Carey drew an analogy between their material and bones. "As long as you're regularly stressing a bone in the body, it will remain strong," he said. "For example, the bones in the racket arm of a tennis player are denser. Essentially, this is an adaptive effect our body uses to withstand the loads applied to it.

"Our material is similar in the sense that a static load on our composite doesn't cause a change. You have to dynamically stress it in order to improve it."

Cartilage may be a better comparison -- and possibly even a future candidate for nanocomposite replacement. "We can envision this response being attractive for developing artificial cartilage that can respond to the forces being applied to it but remains pliable in areas that are not being stressed," Carey said.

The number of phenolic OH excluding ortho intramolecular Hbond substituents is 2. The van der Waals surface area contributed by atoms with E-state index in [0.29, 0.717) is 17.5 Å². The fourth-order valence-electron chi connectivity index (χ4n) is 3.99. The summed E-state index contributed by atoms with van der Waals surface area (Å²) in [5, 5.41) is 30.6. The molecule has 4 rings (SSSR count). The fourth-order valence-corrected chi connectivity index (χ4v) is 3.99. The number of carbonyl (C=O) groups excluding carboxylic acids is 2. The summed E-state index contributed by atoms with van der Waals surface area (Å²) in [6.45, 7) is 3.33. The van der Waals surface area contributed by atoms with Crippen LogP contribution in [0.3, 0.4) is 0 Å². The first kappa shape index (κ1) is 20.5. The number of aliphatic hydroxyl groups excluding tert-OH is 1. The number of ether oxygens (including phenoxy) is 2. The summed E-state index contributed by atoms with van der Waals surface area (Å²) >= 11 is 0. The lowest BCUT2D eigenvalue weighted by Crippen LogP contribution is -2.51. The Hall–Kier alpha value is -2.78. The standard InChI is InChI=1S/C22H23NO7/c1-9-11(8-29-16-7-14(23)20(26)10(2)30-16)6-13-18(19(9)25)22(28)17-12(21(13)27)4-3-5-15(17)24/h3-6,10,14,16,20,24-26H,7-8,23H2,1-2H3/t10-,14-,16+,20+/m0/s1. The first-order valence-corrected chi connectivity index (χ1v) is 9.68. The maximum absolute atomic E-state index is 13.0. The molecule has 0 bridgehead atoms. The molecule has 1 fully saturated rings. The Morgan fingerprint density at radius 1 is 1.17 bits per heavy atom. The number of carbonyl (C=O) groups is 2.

Both researchers noted this is the kind of basic research that asks more questions than it answers. While they can easily measure the material's bulk properties, it's an entirely different story to understand how the polymer and nanotubes interact at the nanoscale.

"People have been trying to address the question of how the polymer layer around a nanoparticle behaves," Ajayan said. "It's a very complicated problem. But fundamentally, it's important if you're an engineer of nanocomposites.

"From that perspective, I think this is a beautiful result. It tells us that it's feasible to engineer interfaces that make the material do unconventional things."